It’s obvious with the article in the Hour a few days ago blaming the weather for the financially strapped problems at the course and no mention that Zero dollars collected this year from the restaurant vendor how can they payback the taxpayers? they can’t. Next weeks big article on Oak Hills will be about this and what will they blame? the Restaurant Building! as usual.

Joe and his staff are great but when the time comes to figure out a fair rent taking away that space will never bring back the price the Authority was collecting for almost a decade. I think it’s gone on way to long blaming the building. No one can say that the Authority didn’t try but they might have to “eat crow” and move the pro shop and offices back down below. If not then stop blaming the Building and put the blame were it belongs on the Authority and politicians who let it get to this point.

Bill McFarland September 2, 2018 at 11:40 am

These comments are really unbelievable!!! Very few get it, if any…The restaurant building has ABSOLUTELY NOTHING to do with the financial woes of Oak Hills Park.

When the building was built approximately 15 years ago, it generated over $100k rent per year for many years, way more then enough to pay the note on the building portion of the money the OHPA borrowed from the taxpayers of Norwalk. Then the rent was reduced to $60k per year, but the note between the OHPA and the taxpayers was “refinanced” and the $60K still covered the portion of the note associated with the building.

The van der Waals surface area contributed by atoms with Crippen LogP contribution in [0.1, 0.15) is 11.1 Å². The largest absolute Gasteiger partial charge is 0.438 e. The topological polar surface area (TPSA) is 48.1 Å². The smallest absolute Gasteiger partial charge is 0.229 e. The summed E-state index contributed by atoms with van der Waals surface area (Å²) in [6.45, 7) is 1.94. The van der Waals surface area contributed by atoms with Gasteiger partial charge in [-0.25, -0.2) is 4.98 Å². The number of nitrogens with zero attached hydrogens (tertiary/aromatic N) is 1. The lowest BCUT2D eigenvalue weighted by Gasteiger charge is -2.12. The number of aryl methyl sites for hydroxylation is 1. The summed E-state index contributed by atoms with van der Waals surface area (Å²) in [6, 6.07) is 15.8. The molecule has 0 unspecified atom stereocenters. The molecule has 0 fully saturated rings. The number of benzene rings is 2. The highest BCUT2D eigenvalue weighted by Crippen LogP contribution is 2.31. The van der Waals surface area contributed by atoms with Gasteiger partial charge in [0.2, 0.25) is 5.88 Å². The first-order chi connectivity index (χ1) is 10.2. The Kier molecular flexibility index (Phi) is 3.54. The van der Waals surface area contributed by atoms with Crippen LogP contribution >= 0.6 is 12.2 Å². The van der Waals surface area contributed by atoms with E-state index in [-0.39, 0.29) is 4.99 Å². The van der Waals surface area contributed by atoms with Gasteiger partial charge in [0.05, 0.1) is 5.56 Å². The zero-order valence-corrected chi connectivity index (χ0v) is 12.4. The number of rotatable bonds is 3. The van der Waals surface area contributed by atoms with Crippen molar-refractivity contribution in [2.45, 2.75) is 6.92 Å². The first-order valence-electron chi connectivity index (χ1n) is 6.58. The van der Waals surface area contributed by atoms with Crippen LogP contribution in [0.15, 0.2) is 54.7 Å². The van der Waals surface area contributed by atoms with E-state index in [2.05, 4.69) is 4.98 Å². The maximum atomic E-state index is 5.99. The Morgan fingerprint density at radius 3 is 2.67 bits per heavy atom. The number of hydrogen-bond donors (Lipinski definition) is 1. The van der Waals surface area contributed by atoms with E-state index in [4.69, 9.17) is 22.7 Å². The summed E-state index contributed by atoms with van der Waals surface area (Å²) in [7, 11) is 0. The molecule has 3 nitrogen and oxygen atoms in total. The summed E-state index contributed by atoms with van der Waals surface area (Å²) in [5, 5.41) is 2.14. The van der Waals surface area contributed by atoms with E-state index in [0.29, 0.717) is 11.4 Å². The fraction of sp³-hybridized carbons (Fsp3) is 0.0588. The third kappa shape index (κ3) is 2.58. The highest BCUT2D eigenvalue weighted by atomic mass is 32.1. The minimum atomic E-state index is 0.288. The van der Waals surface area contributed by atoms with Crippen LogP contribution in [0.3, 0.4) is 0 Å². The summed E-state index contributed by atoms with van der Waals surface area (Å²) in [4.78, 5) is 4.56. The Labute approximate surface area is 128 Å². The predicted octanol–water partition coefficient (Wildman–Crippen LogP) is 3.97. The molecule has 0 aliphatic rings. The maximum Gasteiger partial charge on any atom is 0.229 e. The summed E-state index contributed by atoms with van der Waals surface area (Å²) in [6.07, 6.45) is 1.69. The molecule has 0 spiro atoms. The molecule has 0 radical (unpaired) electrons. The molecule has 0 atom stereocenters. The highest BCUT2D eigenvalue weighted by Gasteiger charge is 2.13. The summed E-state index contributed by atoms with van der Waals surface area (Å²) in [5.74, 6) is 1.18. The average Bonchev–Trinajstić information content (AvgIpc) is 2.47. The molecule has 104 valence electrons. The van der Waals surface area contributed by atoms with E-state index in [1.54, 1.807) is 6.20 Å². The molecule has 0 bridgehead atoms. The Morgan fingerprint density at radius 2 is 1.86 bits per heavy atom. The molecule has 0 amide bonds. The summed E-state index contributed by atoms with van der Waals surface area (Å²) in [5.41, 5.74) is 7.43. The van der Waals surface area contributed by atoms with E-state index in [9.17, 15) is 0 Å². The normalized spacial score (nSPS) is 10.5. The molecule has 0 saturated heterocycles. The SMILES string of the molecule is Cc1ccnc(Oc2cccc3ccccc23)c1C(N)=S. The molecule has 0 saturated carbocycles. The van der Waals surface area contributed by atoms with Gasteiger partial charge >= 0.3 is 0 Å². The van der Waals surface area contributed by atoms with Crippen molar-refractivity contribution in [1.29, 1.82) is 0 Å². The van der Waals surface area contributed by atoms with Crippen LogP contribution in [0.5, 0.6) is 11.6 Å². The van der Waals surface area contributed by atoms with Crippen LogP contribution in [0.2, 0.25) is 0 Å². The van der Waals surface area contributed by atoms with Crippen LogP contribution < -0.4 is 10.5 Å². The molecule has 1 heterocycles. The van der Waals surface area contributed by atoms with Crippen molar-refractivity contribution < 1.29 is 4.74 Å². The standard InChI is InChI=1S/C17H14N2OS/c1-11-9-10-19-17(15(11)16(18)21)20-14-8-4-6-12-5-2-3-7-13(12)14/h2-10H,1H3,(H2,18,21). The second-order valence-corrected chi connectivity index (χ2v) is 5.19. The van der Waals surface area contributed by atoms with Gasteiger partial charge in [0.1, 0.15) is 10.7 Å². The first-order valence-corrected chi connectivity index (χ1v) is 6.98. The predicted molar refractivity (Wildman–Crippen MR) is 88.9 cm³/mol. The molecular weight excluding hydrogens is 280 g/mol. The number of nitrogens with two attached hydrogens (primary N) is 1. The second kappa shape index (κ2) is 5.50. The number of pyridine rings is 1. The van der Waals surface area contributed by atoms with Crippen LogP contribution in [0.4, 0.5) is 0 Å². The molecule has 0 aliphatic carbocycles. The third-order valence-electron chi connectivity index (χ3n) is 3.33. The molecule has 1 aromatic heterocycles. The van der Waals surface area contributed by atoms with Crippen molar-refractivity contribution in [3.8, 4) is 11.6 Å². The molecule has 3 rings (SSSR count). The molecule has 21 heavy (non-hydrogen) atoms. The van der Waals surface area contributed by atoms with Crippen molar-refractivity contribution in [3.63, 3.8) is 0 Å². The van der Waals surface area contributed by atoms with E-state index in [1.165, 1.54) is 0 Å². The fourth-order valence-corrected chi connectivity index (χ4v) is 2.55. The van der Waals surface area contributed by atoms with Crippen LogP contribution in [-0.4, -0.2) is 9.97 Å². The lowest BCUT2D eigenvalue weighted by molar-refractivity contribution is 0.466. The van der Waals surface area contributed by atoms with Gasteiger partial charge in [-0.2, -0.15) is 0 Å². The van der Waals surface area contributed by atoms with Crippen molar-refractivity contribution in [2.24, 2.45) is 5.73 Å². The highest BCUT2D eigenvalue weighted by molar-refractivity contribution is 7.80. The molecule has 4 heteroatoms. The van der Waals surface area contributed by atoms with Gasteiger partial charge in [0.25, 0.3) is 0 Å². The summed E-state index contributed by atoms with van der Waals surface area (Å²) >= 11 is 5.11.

Now they are getting $0 income, because the OHPA and the golfers didn’t like that they couldn’t get a $2 egg sandwich and the operator did too much catering business. “it’s not for the golfers” they said so they pushed out the operator who was paying them a fair rent.

Now the OHPA decides to take over a third of the building for their new “welcome Center”, for what? How stupid can they be? the catering business is the perfect way to get the rent needed to pay back the taxpayers which is now impossible because the OHPA wanted, not needed, a new welcome center.

Until our elected officials finally get that overspending and trying to make Oak Hills into a private country club for the minority of golfers in Norwalk is a mistake and going forward with dumb ideas such as taking a third of a rentable building away making it unrentable, are stopped by the current group in charge, Oak Hills will continue to be a drain on all of us suckers called Norwalk taxpayers.

It’s time to make changes at Oak Hills. Who wants to bet no payement will be paid to that taxpayers?

Alan September 2, 2018 at 11:41 am